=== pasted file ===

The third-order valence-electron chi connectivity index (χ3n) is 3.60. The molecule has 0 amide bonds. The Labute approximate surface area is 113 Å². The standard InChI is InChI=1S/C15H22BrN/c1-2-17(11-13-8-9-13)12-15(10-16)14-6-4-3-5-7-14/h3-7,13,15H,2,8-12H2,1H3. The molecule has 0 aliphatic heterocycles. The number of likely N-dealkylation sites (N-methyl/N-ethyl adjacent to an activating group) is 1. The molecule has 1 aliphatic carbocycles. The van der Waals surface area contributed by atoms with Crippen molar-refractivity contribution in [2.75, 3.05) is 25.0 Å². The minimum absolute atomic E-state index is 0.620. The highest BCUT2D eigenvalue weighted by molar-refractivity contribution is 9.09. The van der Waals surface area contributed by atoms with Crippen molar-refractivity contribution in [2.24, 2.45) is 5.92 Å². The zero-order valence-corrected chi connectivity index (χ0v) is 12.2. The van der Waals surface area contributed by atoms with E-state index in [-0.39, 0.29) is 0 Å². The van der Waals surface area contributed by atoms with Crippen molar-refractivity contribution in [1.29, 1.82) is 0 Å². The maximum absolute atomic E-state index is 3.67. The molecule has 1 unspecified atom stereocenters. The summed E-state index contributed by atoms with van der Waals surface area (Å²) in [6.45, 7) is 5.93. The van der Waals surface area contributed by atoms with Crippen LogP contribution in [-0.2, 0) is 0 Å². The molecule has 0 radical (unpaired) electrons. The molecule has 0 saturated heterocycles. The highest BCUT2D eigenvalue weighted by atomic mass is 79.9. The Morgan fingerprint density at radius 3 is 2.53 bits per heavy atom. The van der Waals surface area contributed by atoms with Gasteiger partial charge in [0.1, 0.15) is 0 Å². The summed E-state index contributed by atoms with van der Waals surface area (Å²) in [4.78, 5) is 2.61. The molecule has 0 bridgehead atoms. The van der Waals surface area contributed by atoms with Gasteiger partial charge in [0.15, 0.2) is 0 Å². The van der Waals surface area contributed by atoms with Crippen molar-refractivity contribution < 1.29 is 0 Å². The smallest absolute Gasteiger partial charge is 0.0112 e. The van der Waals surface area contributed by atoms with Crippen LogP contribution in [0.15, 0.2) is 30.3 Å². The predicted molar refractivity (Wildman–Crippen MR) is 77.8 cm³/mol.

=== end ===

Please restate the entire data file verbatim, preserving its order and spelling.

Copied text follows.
The third-order valence-electron chi connectivity index (χ3n) is 3.60. The molecule has 0 amide bonds. The Labute approximate surface area is 113 Å². The standard InChI is InChI=1S/C15H22BrN/c1-2-17(11-13-8-9-13)12-15(10-16)14-6-4-3-5-7-14/h3-7,13,15H,2,8-12H2,1H3. The molecule has 0 aliphatic heterocycles. The number of likely N-dealkylation sites (N-methyl/N-ethyl adjacent to an activating group) is 1. The molecule has 1 aliphatic carbocycles. The van der Waals surface area contributed by atoms with Crippen molar-refractivity contribution in [2.75, 3.05) is 25.0 Å². The minimum absolute atomic E-state index is 0.620. The highest BCUT2D eigenvalue weighted by molar-refractivity contribution is 9.09. The van der Waals surface area contributed by atoms with Crippen molar-refractivity contribution in [2.24, 2.45) is 5.92 Å². The zero-order valence-corrected chi connectivity index (χ0v) is 12.2. The van der Waals surface area contributed by atoms with E-state index in [-0.39, 0.29) is 0 Å². The van der Waals surface area contributed by atoms with Crippen molar-refractivity contribution in [1.29, 1.82) is 0 Å². The maximum absolute atomic E-state index is 3.67. The molecule has 1 unspecified atom stereocenters. The summed E-state index contributed by atoms with van der Waals surface area (Å²) in [6.45, 7) is 5.93. The van der Waals surface area contributed by atoms with Crippen LogP contribution in [-0.2, 0) is 0 Å². The molecule has 0 radical (unpaired) electrons. The molecule has 0 saturated heterocycles. The highest BCUT2D eigenvalue weighted by atomic mass is 79.9. The Morgan fingerprint density at radius 3 is 2.53 bits per heavy atom. The van der Waals surface area contributed by atoms with Gasteiger partial charge in [0.1, 0.15) is 0 Å². The summed E-state index contributed by atoms with van der Waals surface area (Å²) in [4.78, 5) is 2.61. The molecule has 0 bridgehead atoms. The van der Waals surface area contributed by atoms with Gasteiger partial charge in [0.15, 0.2) is 0 Å². The van der Waals surface area contributed by atoms with Crippen molar-refractivity contribution < 1.29 is 0 Å². The smallest absolute Gasteiger partial charge is 0.0112 e. The van der Waals surface area contributed by atoms with Crippen LogP contribution in [0.15, 0.2) is 30.3 Å². The predicted molar refractivity (Wildman–Crippen MR) is 77.8 cm³/mol.